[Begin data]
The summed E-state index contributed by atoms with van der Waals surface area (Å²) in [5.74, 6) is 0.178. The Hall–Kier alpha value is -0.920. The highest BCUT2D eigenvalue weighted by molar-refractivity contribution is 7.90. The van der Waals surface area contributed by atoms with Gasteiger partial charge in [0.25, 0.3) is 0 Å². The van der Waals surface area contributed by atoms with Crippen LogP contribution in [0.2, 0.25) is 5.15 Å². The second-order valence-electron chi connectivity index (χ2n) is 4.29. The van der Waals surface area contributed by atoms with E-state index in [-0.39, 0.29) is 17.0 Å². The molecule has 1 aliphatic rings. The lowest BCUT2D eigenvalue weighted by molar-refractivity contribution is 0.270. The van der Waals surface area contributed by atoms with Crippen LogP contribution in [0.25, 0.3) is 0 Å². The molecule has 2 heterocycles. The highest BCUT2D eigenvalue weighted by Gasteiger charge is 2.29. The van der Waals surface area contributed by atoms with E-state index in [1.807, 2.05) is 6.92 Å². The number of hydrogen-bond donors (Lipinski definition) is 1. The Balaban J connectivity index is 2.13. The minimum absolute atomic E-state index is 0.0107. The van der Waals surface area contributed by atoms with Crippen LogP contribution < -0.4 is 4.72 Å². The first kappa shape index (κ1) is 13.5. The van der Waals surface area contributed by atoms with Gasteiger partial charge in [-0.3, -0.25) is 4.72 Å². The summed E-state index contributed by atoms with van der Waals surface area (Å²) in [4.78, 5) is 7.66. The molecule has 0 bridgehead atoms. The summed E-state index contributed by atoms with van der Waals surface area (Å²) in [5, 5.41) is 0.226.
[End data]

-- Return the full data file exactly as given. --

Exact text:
The summed E-state index contributed by atoms with van der Waals surface area (Å²) in [5.74, 6) is 0.178. The Hall–Kier alpha value is -0.920. The highest BCUT2D eigenvalue weighted by molar-refractivity contribution is 7.90. The van der Waals surface area contributed by atoms with Gasteiger partial charge in [0.25, 0.3) is 0 Å². The van der Waals surface area contributed by atoms with Crippen LogP contribution in [0.2, 0.25) is 5.15 Å². The second-order valence-electron chi connectivity index (χ2n) is 4.29. The van der Waals surface area contributed by atoms with E-state index in [-0.39, 0.29) is 17.0 Å². The molecule has 1 aliphatic rings. The lowest BCUT2D eigenvalue weighted by molar-refractivity contribution is 0.270. The van der Waals surface area contributed by atoms with Crippen LogP contribution in [0.25, 0.3) is 0 Å². The molecule has 2 heterocycles. The highest BCUT2D eigenvalue weighted by Gasteiger charge is 2.29. The van der Waals surface area contributed by atoms with E-state index in [1.807, 2.05) is 6.92 Å². The number of hydrogen-bond donors (Lipinski definition) is 1. The Balaban J connectivity index is 2.13. The minimum absolute atomic E-state index is 0.0107. The van der Waals surface area contributed by atoms with Crippen LogP contribution < -0.4 is 4.72 Å². The first kappa shape index (κ1) is 13.5. The van der Waals surface area contributed by atoms with Gasteiger partial charge in [-0.3, -0.25) is 4.72 Å². The summed E-state index contributed by atoms with van der Waals surface area (Å²) in [4.78, 5) is 7.66. The molecule has 0 bridgehead atoms. The summed E-state index contributed by atoms with van der Waals surface area (Å²) in [5, 5.41) is 0.226.